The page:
am journal express dies

Talk about sour grapes. A few months ago, two new free daily “newspapers” launched in Dallas: the awkwardly named A.M. Journal Express (founded by an ex-Dallas Morning News exec) and Quick (published by the DMN itself).
They were pretty similar: Both were attempts to attract rushed non-readers with a speedy summary of the day’s news. Quick was more targeted at younger (18-34) readers, was flashier, and did a better job on pop culture and entertainment. It also had one big edge: It could repurpose DMN stories, which made up most of Quick’s content and gave it much better local coverage.
The A.M. Journal Express wasn’t as attractive (although it did feel more like a newspaper than Quick’s magaziney style). It had next to zero local reporting; what little it did came from the AP wire or from its staff of a couple reporters. (On the Google cache of Friday’s AMJE, there are 20 stories listed. Only one is written by an AMJE reporter — the rest are all wire. Even the Dallas Mavericks playoff stories are wire.)
Plus, Quick had the financial resources of a major media corporation behind it. A.M. Journal Express was launched by American Consolidated Media, which owns a few small community papers.
Anyway, you can see why Quick might have a few advantages in the marketplace. And it’s questionable whether a city like Dallas could support one of these minipapers — much less two of them. (It’s primarily a distribution question — without home delivery, free papers really only work in markets with lots of people using public transit, whose stations can serve as distribution points and whose buses/trains can serve as reading time. Dallas is a freeway town all the way.)
So it’s not surprising to anyone that A.M. Journal Express was apparently shut down today. (Their web site is already dead.)
I had a lengthy post written here about the absurdity of what AMJE CEO Jeremy Halbreich claimed were the causes of his publication’s demise. (He seems to blame a brutal, brown-shirted phalanx of Belo thugs roaming the streets of Dallas, dealing ink-stained injustice to anyone who dares to cross its path.) But then I realized it would be linked by the D Magazine blog, and I don’t want the Dallas media pub. So I think I’ll stick to my general policy of avoiding DMN commentary here.
All I’ll say is this: Dallasites, did you know any devoted A.M. Journal Express readers? I’d guess no. There’s your reason, Jeremy.
(Full disclosure: I led the initial concept design team for what would become Quick over a year ago.)

6 thoughts on “am journal express dies”

  1. i’m glad to see them go. the people who hand them out near my office downtown are relentless. now if only we can get rid of the ones handing out the quick…
    (incidentially, whoever thought that the best mode of distribution for these would be to pay people to stand on every street corner during morning rush hour should be shot. they drive me insane.)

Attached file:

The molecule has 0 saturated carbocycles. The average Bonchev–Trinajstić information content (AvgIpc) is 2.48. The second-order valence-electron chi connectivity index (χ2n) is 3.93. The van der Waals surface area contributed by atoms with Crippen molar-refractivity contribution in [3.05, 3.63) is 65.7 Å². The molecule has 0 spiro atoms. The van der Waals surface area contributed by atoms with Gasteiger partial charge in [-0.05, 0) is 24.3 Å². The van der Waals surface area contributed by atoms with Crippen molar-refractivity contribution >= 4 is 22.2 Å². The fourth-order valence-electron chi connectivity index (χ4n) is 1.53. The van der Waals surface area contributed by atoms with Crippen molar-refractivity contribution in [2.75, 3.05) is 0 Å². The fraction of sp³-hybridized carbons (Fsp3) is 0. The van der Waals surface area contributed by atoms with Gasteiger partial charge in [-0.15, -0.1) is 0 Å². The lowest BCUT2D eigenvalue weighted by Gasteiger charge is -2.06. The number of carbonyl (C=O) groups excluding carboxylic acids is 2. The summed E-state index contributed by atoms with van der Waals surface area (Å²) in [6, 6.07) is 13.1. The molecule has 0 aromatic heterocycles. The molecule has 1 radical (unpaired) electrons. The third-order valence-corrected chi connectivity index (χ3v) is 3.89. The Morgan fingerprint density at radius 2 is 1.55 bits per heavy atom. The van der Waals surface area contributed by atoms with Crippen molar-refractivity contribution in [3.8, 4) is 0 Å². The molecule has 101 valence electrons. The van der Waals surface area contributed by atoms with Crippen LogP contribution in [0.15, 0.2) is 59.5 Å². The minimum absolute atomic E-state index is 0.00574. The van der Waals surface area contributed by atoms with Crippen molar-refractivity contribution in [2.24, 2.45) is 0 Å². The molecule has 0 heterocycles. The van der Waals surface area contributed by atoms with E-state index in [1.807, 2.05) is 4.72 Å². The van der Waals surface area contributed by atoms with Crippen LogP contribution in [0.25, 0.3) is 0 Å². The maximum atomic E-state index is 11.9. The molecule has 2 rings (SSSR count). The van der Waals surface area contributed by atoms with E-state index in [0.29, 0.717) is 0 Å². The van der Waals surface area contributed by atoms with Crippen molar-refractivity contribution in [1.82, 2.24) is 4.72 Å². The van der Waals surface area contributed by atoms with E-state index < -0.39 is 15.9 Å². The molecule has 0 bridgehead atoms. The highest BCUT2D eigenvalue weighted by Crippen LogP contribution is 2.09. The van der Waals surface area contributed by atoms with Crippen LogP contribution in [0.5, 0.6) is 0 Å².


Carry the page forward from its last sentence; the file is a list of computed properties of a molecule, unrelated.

2. AMJE was getting there – Quick had no value and was just a pawn. Plain and simple. Charles – you are and asshole. Regardless of what you thought of AMJE – there are still many people who gave up promising careers to help get this thing going, and were dedicated to its cause. They are ALL unemployed now. The word is that the Quick staff is far from enjoying their product, and can’t wait until its cancellation, which is on its way. Charles, do not work for a well respected company, but a loathed monopoly.

  3. For the record, I assume the anonymous commenter above meant to call me (Josh, the guy who runs this site) an asshole, not Charles.
    I do feel sorry for the AMJE people who have lost their jobs. But just because a business has nice, worthy people working for it doesn’t mean the marketplace is obliged to support a weak product. There was zero chance Dallas would support two free minidailies — hell, there’s a decent chance it won’t support even one. The market will decide.
    Anyway, to call Belo a “monopoly” is just dumb. This market has two major metro dailies (the DMN and the Star-Telegram), more than a dozen other daily or near-daily suburban papers, one of the nation’s larger alt-weeklies, another dozen or so city and suburban weeklies, a monthly city magazine and its various offshoots, two Spanish-language dailies, a black weekly, a gay weekly, and four college newspapers. And that’s just print — add in six TV stations with news operations, KRLD radio, and countless web sites.
    Out of all that, Belo runs the DMN, Quick, Al Dia (one of the Spanish papers), and WFAA (which has the third highest ratings of the six TV stations). Calling that a monopoly is just ignorant.

  4. Oh I read the local news all the time online. I just meant I think it’s been about five years since I bought a “paper” paper.

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